A federal grant is a financial award or economic aid offered by the United States government out of the funds in the general federal revenue. The money offered can be a loan, a portion of the cost for a particular project or organization, or a funding for a research.
Every year, the government provides more than 1,000 various grant programs to qualified individuals, businesses, and institutions. The grant is distributed by over 26 specific federal agencies and it is further divided into 21 separate categories, including the arts, business, science and technology, etc.. Besides the government, grants can also be available from charity trusts, non-profit organizations, or non-profit corporations.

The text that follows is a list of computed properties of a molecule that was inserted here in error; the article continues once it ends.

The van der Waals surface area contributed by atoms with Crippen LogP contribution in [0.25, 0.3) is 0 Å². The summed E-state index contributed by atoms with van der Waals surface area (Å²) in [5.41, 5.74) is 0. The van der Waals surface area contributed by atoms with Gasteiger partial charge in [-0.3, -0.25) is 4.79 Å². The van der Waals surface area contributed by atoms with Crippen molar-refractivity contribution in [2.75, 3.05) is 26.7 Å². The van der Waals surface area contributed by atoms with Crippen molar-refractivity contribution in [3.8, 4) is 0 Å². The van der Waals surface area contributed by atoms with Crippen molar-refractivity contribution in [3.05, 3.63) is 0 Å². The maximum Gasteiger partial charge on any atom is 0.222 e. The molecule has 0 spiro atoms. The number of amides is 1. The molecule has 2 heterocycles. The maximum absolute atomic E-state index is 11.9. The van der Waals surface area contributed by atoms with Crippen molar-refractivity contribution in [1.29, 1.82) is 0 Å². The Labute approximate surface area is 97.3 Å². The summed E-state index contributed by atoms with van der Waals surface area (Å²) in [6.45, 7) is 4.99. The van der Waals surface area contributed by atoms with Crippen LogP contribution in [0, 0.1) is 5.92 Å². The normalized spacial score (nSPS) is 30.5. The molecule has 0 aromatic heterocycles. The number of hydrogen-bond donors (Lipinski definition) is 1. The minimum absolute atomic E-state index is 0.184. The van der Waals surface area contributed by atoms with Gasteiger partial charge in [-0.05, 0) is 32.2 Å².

How does a federal grant work?
To get a federal grant, you have to apply for it, and the process can be complicated. Generally, all the grants are divided into two categories: direct grants and pass-through grants. Direct grants enable the recipients to receive the money directly from the federal government. To get a direct grant, the recipients need an application and then an agreement with the federal government. While applying for the grants, the applicants should try to describe how the awarded funds can bring benefit to the local community or to the public.
The pass-through grants, on the other hand, are firstly distributed to different states by the federal government. The funds, accordingly, will be given to the local applicants respectively. Unlike direct grants, recipients applying for pass-through grants can have less competitors. The applicants are usually required to go to the state capital for further application.